In the nineties many people had no doubt at all that this remark was correct (though I was not one of them), but today it can give us a feeling of oppression. For one must admit: Luther does not live on effectively in the German tradition; Goethe has never been a living influence, as we have often had to emphasise, and Frederick the Great and Bismarck belong to conditions which no longer exist. Thus — according to Herman Grimm's remark — the time would have come already in which a German would have to feel unsupported and alone among the nations of the world. People do not feel deeply enough to realise fully in their soul what this signifies: less than three decades ago something could be taken as a matter of course by an enlightened spirit — and today it is quite impossible. If present-day men were not so superficial, many things would be felt much more deeply. It can sometimes be heartbreaking how little the events of the world are felt.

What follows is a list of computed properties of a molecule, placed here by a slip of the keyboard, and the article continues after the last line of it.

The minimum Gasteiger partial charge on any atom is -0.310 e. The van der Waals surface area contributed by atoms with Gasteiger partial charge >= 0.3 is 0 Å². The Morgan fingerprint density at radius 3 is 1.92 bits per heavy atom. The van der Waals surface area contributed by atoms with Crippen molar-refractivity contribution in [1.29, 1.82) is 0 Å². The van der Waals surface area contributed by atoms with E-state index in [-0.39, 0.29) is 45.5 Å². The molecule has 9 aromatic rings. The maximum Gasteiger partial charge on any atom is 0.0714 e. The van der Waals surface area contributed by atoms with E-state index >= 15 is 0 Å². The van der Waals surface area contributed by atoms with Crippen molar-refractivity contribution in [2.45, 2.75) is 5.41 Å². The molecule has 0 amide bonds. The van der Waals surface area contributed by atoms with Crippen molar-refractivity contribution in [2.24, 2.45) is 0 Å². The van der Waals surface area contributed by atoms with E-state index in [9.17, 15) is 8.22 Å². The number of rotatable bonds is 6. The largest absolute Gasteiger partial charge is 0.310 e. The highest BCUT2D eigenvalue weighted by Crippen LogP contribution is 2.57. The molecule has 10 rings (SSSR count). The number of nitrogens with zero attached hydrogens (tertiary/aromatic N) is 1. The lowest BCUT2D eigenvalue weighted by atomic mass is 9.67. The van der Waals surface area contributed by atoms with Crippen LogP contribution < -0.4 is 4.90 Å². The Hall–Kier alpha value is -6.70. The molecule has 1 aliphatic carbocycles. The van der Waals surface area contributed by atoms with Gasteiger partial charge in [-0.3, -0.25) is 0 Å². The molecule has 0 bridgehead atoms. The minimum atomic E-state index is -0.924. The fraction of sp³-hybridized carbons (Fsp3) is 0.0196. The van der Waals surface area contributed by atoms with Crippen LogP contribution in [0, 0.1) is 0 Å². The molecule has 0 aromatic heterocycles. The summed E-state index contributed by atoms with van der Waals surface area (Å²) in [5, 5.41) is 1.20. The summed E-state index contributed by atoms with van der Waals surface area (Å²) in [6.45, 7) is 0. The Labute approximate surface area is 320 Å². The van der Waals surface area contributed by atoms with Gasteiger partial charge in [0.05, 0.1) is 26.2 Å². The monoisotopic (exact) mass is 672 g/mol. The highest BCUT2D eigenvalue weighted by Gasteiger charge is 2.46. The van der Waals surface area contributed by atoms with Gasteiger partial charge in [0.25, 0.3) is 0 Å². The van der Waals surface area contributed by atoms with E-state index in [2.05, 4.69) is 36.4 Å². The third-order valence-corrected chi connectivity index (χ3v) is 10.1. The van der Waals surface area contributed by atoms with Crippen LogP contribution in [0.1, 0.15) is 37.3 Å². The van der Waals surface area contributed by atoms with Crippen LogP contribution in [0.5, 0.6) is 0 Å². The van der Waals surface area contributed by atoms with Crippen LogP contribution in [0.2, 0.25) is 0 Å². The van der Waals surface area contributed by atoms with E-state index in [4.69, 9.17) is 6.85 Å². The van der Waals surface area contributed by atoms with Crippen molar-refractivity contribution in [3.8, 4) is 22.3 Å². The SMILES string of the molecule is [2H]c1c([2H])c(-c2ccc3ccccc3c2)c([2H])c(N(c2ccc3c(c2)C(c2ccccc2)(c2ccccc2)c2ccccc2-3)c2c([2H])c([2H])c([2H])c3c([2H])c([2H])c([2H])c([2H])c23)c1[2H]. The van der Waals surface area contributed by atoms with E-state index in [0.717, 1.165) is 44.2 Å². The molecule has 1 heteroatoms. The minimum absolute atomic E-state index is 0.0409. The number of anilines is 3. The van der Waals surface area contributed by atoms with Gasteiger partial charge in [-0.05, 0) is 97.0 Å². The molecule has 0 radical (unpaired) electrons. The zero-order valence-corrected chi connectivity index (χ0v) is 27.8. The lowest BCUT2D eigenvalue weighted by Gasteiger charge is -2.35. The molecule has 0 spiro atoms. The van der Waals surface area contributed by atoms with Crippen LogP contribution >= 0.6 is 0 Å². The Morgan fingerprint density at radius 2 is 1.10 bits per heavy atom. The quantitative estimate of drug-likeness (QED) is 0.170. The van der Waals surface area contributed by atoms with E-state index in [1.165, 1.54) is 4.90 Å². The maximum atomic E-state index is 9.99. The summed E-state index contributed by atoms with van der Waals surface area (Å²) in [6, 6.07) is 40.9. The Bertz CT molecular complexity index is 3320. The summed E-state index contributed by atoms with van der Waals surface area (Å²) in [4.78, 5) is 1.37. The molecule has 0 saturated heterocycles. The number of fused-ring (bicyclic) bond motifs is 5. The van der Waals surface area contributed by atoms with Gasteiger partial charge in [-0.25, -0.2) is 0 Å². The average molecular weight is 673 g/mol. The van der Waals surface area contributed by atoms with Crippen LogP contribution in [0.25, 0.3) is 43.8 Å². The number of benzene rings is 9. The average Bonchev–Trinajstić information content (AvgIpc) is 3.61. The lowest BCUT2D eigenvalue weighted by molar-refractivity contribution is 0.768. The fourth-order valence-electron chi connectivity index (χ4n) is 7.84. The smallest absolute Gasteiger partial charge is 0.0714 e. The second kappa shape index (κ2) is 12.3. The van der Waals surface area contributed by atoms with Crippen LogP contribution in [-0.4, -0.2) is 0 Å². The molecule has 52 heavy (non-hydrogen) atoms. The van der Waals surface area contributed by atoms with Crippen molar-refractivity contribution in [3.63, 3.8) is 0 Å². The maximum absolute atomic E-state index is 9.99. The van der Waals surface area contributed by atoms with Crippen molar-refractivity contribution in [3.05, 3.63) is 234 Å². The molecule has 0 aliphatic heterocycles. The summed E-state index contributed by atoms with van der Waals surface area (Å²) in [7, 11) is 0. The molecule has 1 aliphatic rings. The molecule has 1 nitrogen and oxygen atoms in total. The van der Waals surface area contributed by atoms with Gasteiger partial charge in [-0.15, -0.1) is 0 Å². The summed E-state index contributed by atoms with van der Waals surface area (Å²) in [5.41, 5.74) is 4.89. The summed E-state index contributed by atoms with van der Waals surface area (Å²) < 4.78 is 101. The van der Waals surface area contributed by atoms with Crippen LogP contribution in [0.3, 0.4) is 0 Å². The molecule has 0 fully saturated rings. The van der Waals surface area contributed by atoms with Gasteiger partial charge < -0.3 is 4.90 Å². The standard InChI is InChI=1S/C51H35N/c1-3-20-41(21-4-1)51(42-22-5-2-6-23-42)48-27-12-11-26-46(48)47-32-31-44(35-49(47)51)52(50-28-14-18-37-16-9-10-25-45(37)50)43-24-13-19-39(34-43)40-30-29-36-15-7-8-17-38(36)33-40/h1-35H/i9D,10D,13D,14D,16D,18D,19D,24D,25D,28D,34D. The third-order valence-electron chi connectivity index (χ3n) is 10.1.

Looking back before the nineteenth century to the end of the eighteenth century, we can observe a significant impulse. It was the impulse working in Schiller when he wrote his Letters on the Aesthetic Education of Man; this was the time, too, when Goethe was stirred by his dealings with Schiller. They led Goethe to express the impulse which lay behind Schiller's “Aesthetic Letters” in his own tale, The Green Snake and the Beautiful Lily.” You can read about the connection between Schiller's “Aesthetic Letters” and Goethe's fairy-tale in my recent small book on Goethe.
When Schiller wrote these “Letters”, his intention was not merely to write a literary essay, but to perform a political deed. At the beginning of the “Letters” he refers to the French Revolution and tries in his own way to say what may be thought about the will behind it, and behind the whole revolution at the end of the eighteenth century. He had no particular expectation as to what would be achieved through a great political change, of which the French revolutionaries hoped so much. He hoped much more for a thorough self-education of man, which he regarded as a necessity of his time.